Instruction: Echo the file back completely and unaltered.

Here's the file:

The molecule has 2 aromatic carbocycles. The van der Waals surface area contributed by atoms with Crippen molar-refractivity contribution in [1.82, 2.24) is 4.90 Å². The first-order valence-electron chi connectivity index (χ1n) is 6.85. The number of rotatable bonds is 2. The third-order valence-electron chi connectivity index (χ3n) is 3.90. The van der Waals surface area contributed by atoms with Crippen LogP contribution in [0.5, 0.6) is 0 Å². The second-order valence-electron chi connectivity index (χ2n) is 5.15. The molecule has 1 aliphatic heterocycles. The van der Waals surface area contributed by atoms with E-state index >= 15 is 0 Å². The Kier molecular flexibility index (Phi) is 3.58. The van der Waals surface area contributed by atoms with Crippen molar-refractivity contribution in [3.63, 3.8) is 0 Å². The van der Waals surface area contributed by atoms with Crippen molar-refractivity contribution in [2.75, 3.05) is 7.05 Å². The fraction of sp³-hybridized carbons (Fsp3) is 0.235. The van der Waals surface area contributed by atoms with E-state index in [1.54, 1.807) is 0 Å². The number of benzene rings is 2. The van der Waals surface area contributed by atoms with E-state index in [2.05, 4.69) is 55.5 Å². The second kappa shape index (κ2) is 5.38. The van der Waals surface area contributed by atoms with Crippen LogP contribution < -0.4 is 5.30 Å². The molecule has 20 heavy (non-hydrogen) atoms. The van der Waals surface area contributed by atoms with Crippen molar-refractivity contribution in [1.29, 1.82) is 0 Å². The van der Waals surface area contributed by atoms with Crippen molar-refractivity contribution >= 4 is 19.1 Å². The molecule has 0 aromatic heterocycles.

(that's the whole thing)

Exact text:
The molecule has 2 aromatic carbocycles. The van der Waals surface area contributed by atoms with Crippen molar-refractivity contribution in [1.82, 2.24) is 4.90 Å². The first-order valence-electron chi connectivity index (χ1n) is 6.85. The number of rotatable bonds is 2. The third-order valence-electron chi connectivity index (χ3n) is 3.90. The van der Waals surface area contributed by atoms with Crippen LogP contribution in [0.5, 0.6) is 0 Å². The second-order valence-electron chi connectivity index (χ2n) is 5.15. The molecule has 1 aliphatic heterocycles. The van der Waals surface area contributed by atoms with E-state index >= 15 is 0 Å². The Kier molecular flexibility index (Phi) is 3.58. The van der Waals surface area contributed by atoms with Crippen molar-refractivity contribution in [3.63, 3.8) is 0 Å². The van der Waals surface area contributed by atoms with Crippen molar-refractivity contribution in [2.75, 3.05) is 7.05 Å². The fraction of sp³-hybridized carbons (Fsp3) is 0.235. The van der Waals surface area contributed by atoms with E-state index in [1.54, 1.807) is 0 Å². The number of benzene rings is 2. The van der Waals surface area contributed by atoms with E-state index in [2.05, 4.69) is 55.5 Å². The second kappa shape index (κ2) is 5.38. The van der Waals surface area contributed by atoms with Crippen LogP contribution < -0.4 is 5.30 Å². The molecule has 20 heavy (non-hydrogen) atoms. The van der Waals surface area contributed by atoms with Crippen molar-refractivity contribution in [1.29, 1.82) is 0 Å². The van der Waals surface area contributed by atoms with Crippen molar-refractivity contribution >= 4 is 19.1 Å². The molecule has 0 aromatic heterocycles.